[ExI] If Earth had Saturn's Rings
spike66 at att.net
Tue Nov 24 16:22:27 UTC 2009
>>>without our enormous and uncommon satellite it's
unlikely intelligent life would have evolved on our planet.
>>Cool idea, but... please explain?
>Our absolutely gigantic moon acts like a gyroscopic stabilizer for
earth's rotational axis... John K Clark
:::I am posting this for Anders, who is having email trouble because of
servers acting up:
I think a stable axial tilt is useful, but it is by no means necessary for
complex life. While there would indeed be occasional high tilt periods, the
drift is slow by biological timescales and organisms could evolve around the
climate challenges. Similarly there might other areas of high productivity
than intertidal zones; for example, if the geology produces many shallow
There are a few papers simulating high obliquity planets:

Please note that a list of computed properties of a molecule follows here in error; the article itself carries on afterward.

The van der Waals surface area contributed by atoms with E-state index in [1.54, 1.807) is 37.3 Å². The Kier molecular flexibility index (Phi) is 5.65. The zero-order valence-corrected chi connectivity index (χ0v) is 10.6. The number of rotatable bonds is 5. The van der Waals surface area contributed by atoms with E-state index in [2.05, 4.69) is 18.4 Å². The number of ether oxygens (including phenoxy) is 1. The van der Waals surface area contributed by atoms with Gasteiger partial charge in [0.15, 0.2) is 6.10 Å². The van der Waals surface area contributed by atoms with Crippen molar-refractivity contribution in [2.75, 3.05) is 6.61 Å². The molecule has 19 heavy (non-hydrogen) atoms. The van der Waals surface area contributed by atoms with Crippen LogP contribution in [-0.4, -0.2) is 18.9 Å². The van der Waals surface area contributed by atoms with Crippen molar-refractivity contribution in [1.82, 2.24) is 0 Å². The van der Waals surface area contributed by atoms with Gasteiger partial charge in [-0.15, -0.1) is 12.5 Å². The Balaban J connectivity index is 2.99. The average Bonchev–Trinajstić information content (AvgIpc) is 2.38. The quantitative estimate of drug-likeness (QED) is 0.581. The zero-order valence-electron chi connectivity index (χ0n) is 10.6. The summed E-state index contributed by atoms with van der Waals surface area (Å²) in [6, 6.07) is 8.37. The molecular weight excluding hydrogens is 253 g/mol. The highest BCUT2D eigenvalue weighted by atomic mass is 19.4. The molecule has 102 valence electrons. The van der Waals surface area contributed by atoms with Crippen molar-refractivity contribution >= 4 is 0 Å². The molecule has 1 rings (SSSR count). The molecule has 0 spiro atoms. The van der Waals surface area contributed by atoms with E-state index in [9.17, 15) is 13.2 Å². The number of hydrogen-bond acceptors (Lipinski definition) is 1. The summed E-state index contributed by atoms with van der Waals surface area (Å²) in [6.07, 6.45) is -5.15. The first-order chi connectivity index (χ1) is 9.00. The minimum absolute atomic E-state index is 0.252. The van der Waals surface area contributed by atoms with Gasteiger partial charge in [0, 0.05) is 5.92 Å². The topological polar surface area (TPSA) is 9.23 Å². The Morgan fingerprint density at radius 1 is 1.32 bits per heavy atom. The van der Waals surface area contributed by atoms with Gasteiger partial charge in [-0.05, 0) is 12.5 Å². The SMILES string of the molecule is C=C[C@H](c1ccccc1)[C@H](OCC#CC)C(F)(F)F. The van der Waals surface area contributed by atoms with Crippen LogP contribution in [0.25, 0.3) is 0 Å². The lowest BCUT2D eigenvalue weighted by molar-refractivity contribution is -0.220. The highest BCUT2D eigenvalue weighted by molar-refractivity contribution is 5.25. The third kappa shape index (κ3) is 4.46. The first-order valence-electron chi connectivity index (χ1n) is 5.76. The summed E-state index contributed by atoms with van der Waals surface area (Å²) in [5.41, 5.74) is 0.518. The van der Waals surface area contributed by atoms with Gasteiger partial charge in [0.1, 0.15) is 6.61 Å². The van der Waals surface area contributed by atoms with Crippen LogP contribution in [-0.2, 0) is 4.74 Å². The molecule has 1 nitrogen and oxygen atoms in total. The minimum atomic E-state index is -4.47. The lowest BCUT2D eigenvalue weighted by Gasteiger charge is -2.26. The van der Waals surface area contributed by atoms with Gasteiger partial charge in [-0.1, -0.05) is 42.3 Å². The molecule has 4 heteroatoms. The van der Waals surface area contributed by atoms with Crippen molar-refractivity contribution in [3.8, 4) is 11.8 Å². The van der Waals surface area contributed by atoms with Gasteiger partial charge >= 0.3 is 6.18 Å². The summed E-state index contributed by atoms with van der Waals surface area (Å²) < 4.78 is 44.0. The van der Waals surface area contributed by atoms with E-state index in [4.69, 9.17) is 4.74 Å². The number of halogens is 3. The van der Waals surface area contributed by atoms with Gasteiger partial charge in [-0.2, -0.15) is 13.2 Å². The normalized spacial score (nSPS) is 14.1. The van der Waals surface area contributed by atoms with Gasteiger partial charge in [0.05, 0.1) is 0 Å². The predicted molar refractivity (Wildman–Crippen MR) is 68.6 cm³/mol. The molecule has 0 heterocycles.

http://arxiv.org/abs/0807.4180 and Williams and Kasting, "Habitable Planets
with High Obliquities" in Icarus
(linkinghub.elsevier.com/retrieve/pii/S0019103597957596 ) which uses a full
GCM. They seem to suggest that with the right amount of thick atmosphere and
enough hydrosphere, the climate variations do not get too extreme. They are
strange worlds, on the other hand.
As for the ring around earth, it would have some climate effects. In the
winter the shadow would fall across the subtropical or temperate regions,
cooling them. Not sure if there are any heating effects; likely it is just
making the night brighter for much of the year. The Earth's shadow would
produce a big gap in the nighstide arc, with a reddish (due to reflected
atmospheric scattering) edge.
-- Anders Sandberg, Future of Humanity Institute Philosophy Faculty of
Future of Humanity Institute
Philosophy Faculty of Oxford University
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